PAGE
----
The answers are at best fuzzy on the four main objectives of demonetisation, three primary ones (black money, counterfeit and error funding) and one an afterthought (digitization). The fact that we have brought in even higher denomination currency indicates that the premise that black money was in high demonetisation was not considered to be the real reason behind bringing in demonetization.

Has there been any collateral damage? Those on the other side would say, yes. The poor were affected by shortage of cash to begin with. The SME sector was affected sharply with jobs being lost. Banks spent two full months with currency and then struggled with the Reserve Bank of India (RBI) to deal with excess deposits of Rs 4-5 lakh crore. RBI net surplus got affected by Rs 30,000 cr which fed into lower realization for the government’s non tax revenue. GDP growth has slowed down for sure for two quarters. For the year it was 7.1 percent which is 1 percent less than what it was in FY16. Given that everything was going right last year, the lower growth may be attributed to this reform.

Several industries were buffeted by lower demand where the final customer was the household like consumer goods, automobiles, real estate housing. The proponents would however argue that while these were short-term pains, conditions have evened out after one year and that things are looking positive. This cannot be denied. In fact, today the disruption caused by GST is a challenge and few enterprises are talking of demonetisation as the cash situation has returned to equilibrium.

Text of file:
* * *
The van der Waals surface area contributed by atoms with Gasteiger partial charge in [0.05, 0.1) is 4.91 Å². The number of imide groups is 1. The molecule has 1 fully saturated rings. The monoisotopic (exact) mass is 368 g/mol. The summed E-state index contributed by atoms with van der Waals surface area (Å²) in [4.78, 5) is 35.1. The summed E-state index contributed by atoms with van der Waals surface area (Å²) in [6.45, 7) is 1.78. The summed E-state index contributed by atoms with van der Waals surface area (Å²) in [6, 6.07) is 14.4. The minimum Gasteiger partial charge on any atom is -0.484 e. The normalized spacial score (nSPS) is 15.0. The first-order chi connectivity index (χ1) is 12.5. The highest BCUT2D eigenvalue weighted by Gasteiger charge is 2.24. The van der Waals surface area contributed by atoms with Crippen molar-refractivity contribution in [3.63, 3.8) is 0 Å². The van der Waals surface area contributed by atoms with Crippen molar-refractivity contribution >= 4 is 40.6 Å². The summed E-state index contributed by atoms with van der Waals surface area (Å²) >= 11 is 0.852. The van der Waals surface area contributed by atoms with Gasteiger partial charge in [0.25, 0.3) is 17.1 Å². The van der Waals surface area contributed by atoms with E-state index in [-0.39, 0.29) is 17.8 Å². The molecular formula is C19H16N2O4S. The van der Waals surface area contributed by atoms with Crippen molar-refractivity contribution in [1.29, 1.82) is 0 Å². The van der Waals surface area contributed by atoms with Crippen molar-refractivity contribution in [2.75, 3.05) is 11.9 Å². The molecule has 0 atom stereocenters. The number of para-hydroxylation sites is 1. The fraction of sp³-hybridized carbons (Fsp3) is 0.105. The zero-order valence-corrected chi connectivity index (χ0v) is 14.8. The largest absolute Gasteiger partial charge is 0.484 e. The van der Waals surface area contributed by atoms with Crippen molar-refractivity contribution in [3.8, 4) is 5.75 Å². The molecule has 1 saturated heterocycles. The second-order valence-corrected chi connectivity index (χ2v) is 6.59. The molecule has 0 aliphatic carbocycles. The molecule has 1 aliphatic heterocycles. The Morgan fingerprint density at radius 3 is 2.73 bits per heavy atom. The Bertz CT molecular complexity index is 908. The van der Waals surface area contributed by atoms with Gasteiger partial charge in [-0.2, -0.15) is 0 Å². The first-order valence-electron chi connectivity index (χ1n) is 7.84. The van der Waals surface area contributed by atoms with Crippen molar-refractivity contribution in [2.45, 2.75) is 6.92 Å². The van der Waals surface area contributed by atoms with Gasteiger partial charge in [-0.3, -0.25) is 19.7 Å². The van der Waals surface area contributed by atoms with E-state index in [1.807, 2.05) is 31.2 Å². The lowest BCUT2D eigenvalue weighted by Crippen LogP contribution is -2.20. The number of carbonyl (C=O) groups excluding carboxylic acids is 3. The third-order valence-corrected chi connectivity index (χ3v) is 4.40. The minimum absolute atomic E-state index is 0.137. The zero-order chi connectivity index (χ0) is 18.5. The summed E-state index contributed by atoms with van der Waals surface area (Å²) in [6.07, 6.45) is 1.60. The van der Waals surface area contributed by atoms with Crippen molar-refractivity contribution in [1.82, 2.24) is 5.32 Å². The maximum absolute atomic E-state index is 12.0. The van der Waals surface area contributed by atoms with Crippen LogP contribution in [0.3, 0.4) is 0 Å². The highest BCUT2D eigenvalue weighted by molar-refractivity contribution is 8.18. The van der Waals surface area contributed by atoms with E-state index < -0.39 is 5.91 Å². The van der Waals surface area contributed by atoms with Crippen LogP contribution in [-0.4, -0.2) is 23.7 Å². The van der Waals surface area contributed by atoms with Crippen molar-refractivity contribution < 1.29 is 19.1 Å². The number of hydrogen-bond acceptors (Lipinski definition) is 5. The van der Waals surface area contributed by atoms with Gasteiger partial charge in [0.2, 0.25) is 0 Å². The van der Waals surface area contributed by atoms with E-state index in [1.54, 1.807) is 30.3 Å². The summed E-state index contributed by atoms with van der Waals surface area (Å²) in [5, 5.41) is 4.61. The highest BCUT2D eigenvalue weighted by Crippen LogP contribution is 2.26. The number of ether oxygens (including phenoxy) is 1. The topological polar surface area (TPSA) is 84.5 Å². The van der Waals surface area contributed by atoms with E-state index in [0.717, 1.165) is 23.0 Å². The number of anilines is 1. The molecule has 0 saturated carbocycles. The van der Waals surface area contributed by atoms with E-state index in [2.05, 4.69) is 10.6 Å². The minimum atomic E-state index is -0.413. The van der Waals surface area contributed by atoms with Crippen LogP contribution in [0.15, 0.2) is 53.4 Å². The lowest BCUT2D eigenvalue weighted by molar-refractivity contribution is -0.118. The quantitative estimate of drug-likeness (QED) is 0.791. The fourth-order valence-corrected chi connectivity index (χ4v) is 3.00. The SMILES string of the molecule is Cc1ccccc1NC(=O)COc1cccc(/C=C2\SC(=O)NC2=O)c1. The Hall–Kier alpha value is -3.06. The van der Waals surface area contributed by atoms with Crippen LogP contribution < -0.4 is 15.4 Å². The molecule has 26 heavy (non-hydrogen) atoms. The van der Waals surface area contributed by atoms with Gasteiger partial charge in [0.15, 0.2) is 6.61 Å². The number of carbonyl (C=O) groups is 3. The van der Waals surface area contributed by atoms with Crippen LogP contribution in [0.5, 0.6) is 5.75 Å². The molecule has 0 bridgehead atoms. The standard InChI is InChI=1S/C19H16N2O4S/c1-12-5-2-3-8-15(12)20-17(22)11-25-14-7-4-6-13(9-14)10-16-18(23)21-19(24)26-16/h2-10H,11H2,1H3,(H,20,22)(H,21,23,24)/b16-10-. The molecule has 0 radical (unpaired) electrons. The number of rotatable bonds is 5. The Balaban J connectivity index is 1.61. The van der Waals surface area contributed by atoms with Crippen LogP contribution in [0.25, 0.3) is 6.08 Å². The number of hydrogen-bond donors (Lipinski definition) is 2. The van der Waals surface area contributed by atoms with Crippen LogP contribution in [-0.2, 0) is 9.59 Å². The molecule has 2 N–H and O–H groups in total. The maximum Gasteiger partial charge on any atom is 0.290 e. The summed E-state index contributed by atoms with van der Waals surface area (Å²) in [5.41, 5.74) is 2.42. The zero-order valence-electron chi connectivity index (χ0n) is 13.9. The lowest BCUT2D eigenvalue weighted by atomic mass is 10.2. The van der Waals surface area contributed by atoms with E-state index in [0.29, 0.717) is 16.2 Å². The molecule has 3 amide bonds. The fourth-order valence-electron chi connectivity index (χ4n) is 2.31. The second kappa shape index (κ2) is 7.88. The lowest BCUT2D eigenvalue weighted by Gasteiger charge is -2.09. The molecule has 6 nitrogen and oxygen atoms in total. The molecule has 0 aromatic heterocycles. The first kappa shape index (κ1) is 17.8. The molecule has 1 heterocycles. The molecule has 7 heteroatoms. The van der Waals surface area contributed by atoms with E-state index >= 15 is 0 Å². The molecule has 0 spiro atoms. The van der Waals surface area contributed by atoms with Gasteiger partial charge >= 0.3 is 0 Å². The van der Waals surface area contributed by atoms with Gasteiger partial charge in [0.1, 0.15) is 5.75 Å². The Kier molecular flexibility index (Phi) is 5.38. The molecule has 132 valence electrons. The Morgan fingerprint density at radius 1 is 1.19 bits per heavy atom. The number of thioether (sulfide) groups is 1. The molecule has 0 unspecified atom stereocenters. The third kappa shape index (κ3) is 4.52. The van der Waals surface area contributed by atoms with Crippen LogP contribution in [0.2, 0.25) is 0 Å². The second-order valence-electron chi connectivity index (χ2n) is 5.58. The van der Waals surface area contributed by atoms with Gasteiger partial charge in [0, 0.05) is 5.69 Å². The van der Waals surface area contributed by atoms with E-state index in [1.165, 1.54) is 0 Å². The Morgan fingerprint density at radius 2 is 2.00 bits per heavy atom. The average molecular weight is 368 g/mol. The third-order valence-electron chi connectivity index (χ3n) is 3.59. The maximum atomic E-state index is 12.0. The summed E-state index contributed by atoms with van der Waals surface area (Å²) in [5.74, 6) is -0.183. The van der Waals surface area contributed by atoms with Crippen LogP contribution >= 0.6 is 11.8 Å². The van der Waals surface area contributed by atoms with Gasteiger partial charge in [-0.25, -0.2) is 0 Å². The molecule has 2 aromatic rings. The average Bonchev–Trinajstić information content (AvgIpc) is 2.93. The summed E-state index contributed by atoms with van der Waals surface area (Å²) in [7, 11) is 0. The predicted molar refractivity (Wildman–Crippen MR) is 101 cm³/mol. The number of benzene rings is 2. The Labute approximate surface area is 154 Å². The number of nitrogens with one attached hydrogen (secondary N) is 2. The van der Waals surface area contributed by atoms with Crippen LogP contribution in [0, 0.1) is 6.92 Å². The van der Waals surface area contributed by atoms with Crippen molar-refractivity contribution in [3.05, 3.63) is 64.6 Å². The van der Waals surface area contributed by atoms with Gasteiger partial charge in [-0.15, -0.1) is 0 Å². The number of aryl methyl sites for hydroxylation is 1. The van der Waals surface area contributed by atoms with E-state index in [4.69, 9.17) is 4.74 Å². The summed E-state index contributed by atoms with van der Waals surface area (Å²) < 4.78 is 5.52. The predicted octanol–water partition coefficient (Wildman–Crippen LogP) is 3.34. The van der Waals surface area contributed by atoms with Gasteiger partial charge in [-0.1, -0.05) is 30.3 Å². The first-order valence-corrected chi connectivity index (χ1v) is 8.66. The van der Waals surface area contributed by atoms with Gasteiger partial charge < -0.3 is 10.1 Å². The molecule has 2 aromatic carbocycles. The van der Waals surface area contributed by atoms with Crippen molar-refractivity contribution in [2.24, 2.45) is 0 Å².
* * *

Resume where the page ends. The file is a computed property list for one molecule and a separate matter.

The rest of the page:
Putting all these observations together, can we say anything definite?

First, the situation is definitely normal today after the tribulations.

Second, there have been no specific fiscal gains as yet from this programme, unless proved otherwise by data.

Third, while digitization has picked up, it has not been at the cost of currency and is hence complementary to such transactions.

Fourth, it does not look like that black money resides in currency and hence the foreign accounts or global property and gold dealings are probably more pertinent here.

Fifth, people have reverted to use of cash and even today is preferred by the common man.

Sixth, we are still not certain if we have become a more ethical society as the idea of corruption is really deep-rooted and cannot be managed by such macro programmes. Lessening human interfaces which GST attempts to do is the way out of this tricky situation.

On the whole, if one has to stick one's neck out and take a position, on balance it can be concluded that the economic gains have been minimal but the losses in terms of inconvenience has been transitory at the macro level. Future trail of income is definitely going to be easy and will lead to a more ethical society. Was it worth the trouble? Probably not, as this resembles a war with no clear results but some collateral damage amid peripheral benefits that have yet to seep through the core.

Updated Date: Nov 07, 2017 13:15 PM